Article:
America’s favorite serial killer is back — only this time, he’s inherited a shadow. Now, seeing as how I realize that not everybody out there is truly 100% caught up on Showtime’s hit series, Dexter, I’ll try to make any references to previous seasons as vague as possible. First off, the character of Dexter’s wife, Rita — as previously portrayed by actress Julie Benz — is no longer in the picture, owing to a minor case of lifelessness. Was that too much? Well, it really doesn’t matter: Rita was about as irritating as could be. And so, what do Dexter’s writers do now that they have removed the show’s biggest weak link? They bring in another, more annoying character.
Dexter: The Fifth Season starts out all fine and dandy-like, with our antihero, Dexter Morgan (Michael C. Hall, who also serves as executive producer), struggling to find himself amid the dust storm of confusing emotions that have rolled onto the horizon since Rita was taken from him. A few episodes into this season, however, Hall goes and ruins everything by bringing actress Julia Stiles into the fray as Lumen: an unlucky lass who is accidentally freed from a secret group of serial rapists/murderers when Dexter kills one of them. From thereon in, Dexter begins to help young Lumen seek revenge.
Sadly, it’s from that moment on that the writing and acting (particularly that of Ms. Stiles, who uses her patented pouty face here like she always does — ugh) goes downhill.
Numerous holes are dug, but rarely filled in. One of Lumen’s former captors uses his final moments on Earth to alert his cronies, but neither Dexter nor Lumen ever think to check his mobile phone to discover the identities of the rest of the sadistic strangers: instead, they go about it the hard way. And that’s not the least of this season’s worries. Dexter’s homicide detective of a step-sister, Debra (Jennifer Carpenter) eliminates one half of a deadly duo, but the second half disappears completely, as does the young policewoman (April Hernandez Castillo) who brings the whole case to her attention. There was also a completely missed opportunity with Michael C. Hall at a mortuary; a scene that should have rightfully featured a guest appearance by Peter Krause.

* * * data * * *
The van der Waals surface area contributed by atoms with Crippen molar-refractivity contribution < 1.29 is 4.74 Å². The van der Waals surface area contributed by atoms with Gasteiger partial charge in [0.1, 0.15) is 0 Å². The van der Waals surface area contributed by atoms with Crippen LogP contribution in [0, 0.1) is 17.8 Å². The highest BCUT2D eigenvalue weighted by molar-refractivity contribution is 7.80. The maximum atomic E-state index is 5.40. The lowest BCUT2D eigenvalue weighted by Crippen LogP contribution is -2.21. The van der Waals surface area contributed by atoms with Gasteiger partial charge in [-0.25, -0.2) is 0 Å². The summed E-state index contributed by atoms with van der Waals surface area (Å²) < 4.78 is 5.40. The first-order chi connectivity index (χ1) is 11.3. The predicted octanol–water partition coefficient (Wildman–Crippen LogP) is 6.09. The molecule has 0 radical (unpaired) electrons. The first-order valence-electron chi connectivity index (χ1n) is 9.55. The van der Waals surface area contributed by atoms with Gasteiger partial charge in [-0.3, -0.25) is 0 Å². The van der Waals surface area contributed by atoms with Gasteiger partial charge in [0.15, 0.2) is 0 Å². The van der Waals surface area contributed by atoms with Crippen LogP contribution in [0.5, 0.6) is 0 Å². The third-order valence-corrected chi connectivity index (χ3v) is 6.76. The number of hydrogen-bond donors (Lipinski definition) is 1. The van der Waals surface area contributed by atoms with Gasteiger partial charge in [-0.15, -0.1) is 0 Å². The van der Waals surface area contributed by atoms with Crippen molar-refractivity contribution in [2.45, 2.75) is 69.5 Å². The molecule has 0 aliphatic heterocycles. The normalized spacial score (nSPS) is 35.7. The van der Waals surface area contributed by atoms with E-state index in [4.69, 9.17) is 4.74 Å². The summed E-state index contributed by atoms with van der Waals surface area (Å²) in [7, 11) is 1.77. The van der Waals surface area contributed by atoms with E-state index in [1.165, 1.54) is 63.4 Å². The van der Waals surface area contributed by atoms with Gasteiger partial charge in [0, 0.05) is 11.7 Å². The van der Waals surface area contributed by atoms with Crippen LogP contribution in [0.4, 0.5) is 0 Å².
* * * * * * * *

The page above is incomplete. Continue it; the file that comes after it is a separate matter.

I’m not saying that such a moment would have made Dexter: The Fifth Season any better, but it would have most certainly added a few points to the Season Five End Tally. There are additional, often more-noticeable plot holes to boot, but I don’t want to sound like I’m complaining about Dexter: The Fifth Season — because, despite it being poorer in quality compared to the previous seasons, I still enjoyed it. Although I would have enjoyed it more had Julia Stiles not been written into the whole equation altogether. There was a whole lot of hullabaloo about Stiles having an affair with Hall — whose marriage to co-star Jennifer Carpenter began to dissolve around the time they were filming these episodes — and it’s easy to see why people were suspecting that once you see the weird chemistry they have onscreen together.
It would also serve as the only logical explanation as to why anyone would cast Julia Stiles in the first place.
OK, I’m done complaining now. Honest. Let’s focus on the positives, here, like some of the other guest stars in this round of episodes. English actor Jonny Lee Miller adopts his best American accent as a powerful self-help sage (and who is just as evil as you’d expect a greedy guidance guru to be), while the great Peter Weller pops up in a memorable bit as the sleazy, corrupt cop who investigates Dexter at the behest of Detective Quinn (Desmond Harrington, the new John Philip Law) — who, in-turn, winds up being the latest romantic entanglement of Debra’s. I mean, hell, somebody has to show Dexter’s step-sibling some affection, right? Especially since Dexter’s off running around with Julia Stiles.
Damn, I did it again. Sorry, folks.
Showtime Entertainment and Paramount Pictures bring us Dexter: The Fifth Season on Blu-ray under the CBS logo in a stellar 1080p/AVC transfer, which preserves the show’s 1.78:1 aspect ratio. The color, contrast and detail here are commendable — as is the English Dolby TrueHD 5.1 soundtrack, which delivers accordingly. French Dolby Digital 5.1 and Spanish DD 2.0 audio tracks are also included, as are optional subtitles in English (SDH). Unfortunately, much like the previous BD releases of Dexter, the only special features to be found here are via the Internet (in the guise of BD-Live and movieIQ).